New York

Brice Marden

Bykert Gallery

Brice Marden’s current set of gradations from charcoal grey to deep mauve at the Bykert Gallery, pushes his concern with edge to the very brink of inconsequentiality. And yet, one hesitates to admit that as a group these paintings still have a certain appeal. All together, their effect is like the kind of overwhelming quiet which fills an empty, darkened room, or like the contemplative starkness of a monk’s cell. One’s attraction to them, then, is on the order of such a subdued, though slightly pleasant sensation. At the same time, their insistent greyness flatly denies a response even as strong as “attraction.” The paintings are uniform in size, rectangular, and all coated with several thin layers of some tinge which hovers between an ashen grey and a dense, smoky pink. The bottom edges, however, are half-inch wide strips which have been left unpainted, except for various drips and runny streaks, revealing a record of the series of pigments which have been applied (as if to say “by hand”) to the rest of the canvas. As compared to previous versions of this same idea, where a wider line of deliberately uncovered ground seemed to have some real compositional and visual importance, these recent works have made the edge into something more precious, almost to the point of an anecdotal superfluity. Now, they neither delimit the field, nor suggest some kind of non-painterly expansion beyond it, as did the earlier treatment of these boundaries.

It is all a matter of relative scale and proportion, and just how one’s eye perceives and weighs these values. For instance, the surfaces were more obviously varied and brushy in last year’s canvases, while color tended to be deeper in contrast to the bare dripped width. This year that narrowed band, because it draws less attention to itself, is more integrated into the painting as a whole, and a restrained, almost completely matte surface allows the richer color to say more about the concepts at work, than does the lower edge.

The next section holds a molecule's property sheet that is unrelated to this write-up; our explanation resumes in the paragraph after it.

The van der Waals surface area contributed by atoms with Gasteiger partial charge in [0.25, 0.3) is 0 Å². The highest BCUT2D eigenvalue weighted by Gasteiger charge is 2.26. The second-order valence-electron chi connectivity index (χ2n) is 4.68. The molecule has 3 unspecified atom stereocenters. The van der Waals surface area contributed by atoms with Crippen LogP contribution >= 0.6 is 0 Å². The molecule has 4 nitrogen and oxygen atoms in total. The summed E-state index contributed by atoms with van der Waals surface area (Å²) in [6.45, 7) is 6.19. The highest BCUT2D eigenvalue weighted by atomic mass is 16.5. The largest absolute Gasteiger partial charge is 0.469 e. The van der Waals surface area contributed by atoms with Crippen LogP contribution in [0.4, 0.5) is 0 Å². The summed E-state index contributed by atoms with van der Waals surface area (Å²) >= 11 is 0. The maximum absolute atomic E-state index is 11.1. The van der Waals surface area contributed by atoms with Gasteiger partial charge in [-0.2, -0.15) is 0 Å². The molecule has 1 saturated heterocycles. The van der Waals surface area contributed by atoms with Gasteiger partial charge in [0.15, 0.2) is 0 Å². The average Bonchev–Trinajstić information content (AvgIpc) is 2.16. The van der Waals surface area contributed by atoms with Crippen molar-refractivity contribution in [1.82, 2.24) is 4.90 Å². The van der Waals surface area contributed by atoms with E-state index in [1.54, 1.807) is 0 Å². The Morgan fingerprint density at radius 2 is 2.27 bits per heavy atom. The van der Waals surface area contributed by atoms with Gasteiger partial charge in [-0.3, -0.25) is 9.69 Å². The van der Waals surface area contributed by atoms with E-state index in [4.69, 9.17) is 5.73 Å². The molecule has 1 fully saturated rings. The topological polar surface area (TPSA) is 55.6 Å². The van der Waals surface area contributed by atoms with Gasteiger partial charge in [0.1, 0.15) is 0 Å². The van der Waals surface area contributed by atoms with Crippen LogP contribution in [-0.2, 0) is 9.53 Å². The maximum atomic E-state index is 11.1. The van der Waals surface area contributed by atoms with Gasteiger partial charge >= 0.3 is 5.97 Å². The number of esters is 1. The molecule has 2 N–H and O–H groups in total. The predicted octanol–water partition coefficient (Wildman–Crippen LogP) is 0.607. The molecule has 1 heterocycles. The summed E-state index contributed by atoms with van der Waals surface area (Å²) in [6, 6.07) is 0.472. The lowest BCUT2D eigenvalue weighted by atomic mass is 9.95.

If Peter Gourfain, one of Marden’s contemporaries, who showed at the Bykert a few months ago, is concerned with a subtle kind of linear luminosity within the field, as Sidney Tillim has suggested (Artforum, Feb., 1967), then Marden is involved with a total lack of light in that sense—although both share a common interest in how to deal with a reductive idiom. The very careful chalkiness of his colors resists an absorption of light as much as it denies reflectance, or even a vague emission of it. To the broad fields of multi-bright colors and patterns which have come to dominate so much post-Abstract Expressionist painting, or to the sensuous pastel clouds of say, Olitski, Marden poses a flat-footed, non illusionistic alternative. His are very slow paintings: easy to overlook on first inspection, and difficult to savor because of their odd recalcitrance, and a near effectlessness, which is implicit in the very studied way they are made.

Emily Wasserman